The Cash Indicator (CI) has increased in recent weeks, reflecting the disturbing market decline that has shocked so many of us. The CI helps us put this shock into perspective. Note that the November month-end value of 28.72 is close to the median month-end value of 27.51 and below the average value of 35.01 going back to 1986. In effect, the CI is reflecting average levels, but not heightened risk of a meltdown.

However, this level of risk may feel more extreme given the rate of change. For example, the CI’s September month-end value of 16.16 was well below the median and less than half the historical average value. So, the markets went from an environment of extreme complacency to one of average uncertainty. We think that it is this rate of change that makes us feel so shocked.

Recall that the CI is designed to signal increased probability of a black swan event. It is not designed as a market-timing tool nor do we expect it to signal every pending market correction. We have other frames of reference for that, such as our fundamental view outlined above that calls for increased volatility.

Exhibit 6 Cash Indicator

This article was written by Gary Stringer, CIO, Kim Escue, Senior Portfolio Manager, and Chad Keller, COO and CCO at Stringer Asset Management, a participant in the ETF Strategist Channel.


Any forecasts, figures, opinions or investment techniques and strategies explained are Stringer Asset Management, LLC’s as of the date of publication. They are considered to be accurate at the time of writing, but no warranty of accuracy is given and no liability in respect to error or omission is accepted. They are subject to change without reference or notification. The views contained herein are not be taken as an advice or a recommendation to buy or sell any investment and the material should not be relied upon as containing sufficient information to support an investment decision. It should be noted that the value of investments and the income from them may fluctuate in accordance with market conditions and taxation agreements and investors may not get back the full amount invested.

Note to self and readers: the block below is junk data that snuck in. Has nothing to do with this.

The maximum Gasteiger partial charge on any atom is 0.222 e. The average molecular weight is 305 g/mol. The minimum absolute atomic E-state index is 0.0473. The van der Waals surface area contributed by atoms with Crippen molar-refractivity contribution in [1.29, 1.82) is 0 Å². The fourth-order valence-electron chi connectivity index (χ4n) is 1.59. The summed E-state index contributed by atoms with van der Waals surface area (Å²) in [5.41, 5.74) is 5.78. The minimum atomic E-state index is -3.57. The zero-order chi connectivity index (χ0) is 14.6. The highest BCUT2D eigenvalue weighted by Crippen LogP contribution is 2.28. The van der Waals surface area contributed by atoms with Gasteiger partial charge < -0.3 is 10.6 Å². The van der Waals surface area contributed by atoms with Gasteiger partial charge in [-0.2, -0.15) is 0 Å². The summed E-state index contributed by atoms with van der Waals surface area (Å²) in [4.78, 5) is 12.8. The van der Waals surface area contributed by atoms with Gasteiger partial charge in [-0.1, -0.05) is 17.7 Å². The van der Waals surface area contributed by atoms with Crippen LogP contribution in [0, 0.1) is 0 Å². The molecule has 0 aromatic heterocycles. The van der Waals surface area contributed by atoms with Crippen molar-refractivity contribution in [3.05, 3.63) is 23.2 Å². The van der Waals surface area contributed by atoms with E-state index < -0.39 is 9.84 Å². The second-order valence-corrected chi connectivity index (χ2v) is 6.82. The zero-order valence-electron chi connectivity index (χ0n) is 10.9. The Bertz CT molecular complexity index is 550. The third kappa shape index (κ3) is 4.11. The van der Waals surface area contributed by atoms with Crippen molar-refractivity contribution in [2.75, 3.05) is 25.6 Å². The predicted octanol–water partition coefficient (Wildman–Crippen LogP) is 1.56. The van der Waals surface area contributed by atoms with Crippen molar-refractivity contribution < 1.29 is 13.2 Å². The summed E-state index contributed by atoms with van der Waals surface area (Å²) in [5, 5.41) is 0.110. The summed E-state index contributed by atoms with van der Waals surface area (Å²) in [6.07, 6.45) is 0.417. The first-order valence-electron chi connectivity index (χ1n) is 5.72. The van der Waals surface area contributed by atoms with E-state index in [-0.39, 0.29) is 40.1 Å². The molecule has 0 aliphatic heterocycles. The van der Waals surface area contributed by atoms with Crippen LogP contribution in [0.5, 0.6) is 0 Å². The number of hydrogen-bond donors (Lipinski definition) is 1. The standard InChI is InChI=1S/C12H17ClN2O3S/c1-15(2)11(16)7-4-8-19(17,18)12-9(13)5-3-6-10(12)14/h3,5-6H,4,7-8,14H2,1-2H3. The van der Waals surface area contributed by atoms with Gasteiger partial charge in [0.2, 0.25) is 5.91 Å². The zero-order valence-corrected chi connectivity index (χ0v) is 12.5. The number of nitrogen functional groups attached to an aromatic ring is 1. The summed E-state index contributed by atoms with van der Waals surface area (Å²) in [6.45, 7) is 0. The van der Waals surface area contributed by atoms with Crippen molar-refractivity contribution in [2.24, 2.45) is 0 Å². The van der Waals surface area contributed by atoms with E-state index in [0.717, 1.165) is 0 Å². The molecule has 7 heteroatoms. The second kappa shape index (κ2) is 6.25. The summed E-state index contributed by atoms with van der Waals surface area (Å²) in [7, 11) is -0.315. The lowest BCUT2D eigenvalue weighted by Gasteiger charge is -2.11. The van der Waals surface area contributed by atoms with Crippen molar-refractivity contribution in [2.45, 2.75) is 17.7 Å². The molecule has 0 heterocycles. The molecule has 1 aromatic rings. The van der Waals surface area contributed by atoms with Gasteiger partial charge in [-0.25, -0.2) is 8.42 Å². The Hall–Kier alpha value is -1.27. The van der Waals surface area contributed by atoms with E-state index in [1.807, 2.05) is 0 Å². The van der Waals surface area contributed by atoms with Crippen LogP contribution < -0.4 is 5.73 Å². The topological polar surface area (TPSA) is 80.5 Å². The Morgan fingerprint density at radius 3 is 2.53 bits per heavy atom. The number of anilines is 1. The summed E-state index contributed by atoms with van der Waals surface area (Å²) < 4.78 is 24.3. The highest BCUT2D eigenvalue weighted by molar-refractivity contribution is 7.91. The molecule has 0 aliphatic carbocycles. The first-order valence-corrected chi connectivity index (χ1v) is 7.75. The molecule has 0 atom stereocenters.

Past performance and yield may not be a reliable guide to future performance. Current performance may be higher or lower than the performance quoted.

The securities identified and described may not represent all of the securities purchased, sold or recommended for client accounts. The reader should not assume that an investment in the securities identified was or will be profitable.

Data is provided by various sources and prepared by Stringer Asset Management, LLC and has not been verified or audited by an independent accountant.

Index Definitions:

Bloomberg Barclays U.S. Corporate High Yield Index – This Index measures the USD-denominated, high yield, fixed-rate corporate bond market. Securities are classified as high yield if the middle rating of Moody’s, Fitch and S&P is Ba1/BB+/BB+ or below. Bonds from issuers with an emerging markets country of risk, based on Barclays EM country definition, are excluded.

Bloomberg Barclays U.S. Corporate Index – This Index measures the investment grade, fixed-rate, taxable corporate bond market. It includes USD denominated securities publicly issued by US and non-US industrial, utility and financial issuers.

S&P 500 Index – This Index is a capitalization-weighted index of 500 stocks. The Index is designed to measure performance of a broad domestic economy through changes in the aggregate market value of 500 stocks representing all major industries.

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